An article in the recent July 2007 issue of Physics World by Robert P Crease invokes some nostalgia of the recent work I was involved in the past 2 months – “no-way” physics as embodied by such famous laws as the 2nd Law of Thermodynamics, the principles of causality and relativity, the uncertainty principle and the principle of least action, and of course such famous hypotheses as the cosmic censorship hypothesis. Quoting from Sir Edmund Whittaker, Crease writes:

A postulate of impotence (the impossibility of achieving something, even though there may be an infinite number of ways of trying to achieve it) is not the direct result of an experiment, or of any finite number of experiments; it does not mention any measurement, or any numerical relation or analytical equation; it is the assertion of conviction, that all attempts to do a certain thing, however made, are bound to fail.

It’s amazing that some deep fundamentals in physics find their characterization in such postulates of impotence, but it does boggle my mind to be faced with the fact that such postulates are not formulated from measurements and mathematical analysis. It is as if things just are, and the more physicists try to find loopholes in such “no-way” physics, the more we come smack on our faces against the “no-way” sign. The history of physics present many such instances – Pascual Jordan, James Maxwell among them who try to challenge “no-way” physics. However, we have yet to know whether present-day contrarian physicists such as Joao Maguiejo, with his varying-speed-of-light theory, for example, would win over their own science to assert the necessity of giving up dearly held conceptions to move forward in the quest of understanding nature.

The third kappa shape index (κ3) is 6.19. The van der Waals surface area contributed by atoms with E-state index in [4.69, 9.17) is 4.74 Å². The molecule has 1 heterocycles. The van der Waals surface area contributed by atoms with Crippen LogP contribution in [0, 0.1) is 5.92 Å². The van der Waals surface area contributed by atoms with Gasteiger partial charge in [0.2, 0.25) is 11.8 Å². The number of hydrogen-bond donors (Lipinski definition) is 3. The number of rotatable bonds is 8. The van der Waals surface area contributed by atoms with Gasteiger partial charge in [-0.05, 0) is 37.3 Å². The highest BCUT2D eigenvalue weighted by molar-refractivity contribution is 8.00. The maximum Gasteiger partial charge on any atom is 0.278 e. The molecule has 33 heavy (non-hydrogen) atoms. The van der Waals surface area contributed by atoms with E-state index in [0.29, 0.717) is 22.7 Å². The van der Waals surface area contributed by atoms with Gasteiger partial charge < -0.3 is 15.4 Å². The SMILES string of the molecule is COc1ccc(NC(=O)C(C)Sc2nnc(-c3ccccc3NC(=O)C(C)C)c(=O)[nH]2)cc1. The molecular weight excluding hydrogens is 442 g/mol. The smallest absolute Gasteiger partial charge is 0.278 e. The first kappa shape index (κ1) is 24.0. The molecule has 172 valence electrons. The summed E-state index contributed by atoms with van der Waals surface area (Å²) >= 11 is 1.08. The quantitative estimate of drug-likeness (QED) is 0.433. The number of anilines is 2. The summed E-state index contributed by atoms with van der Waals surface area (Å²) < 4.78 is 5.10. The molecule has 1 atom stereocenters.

~ by musafiremes on August 25, 2007.

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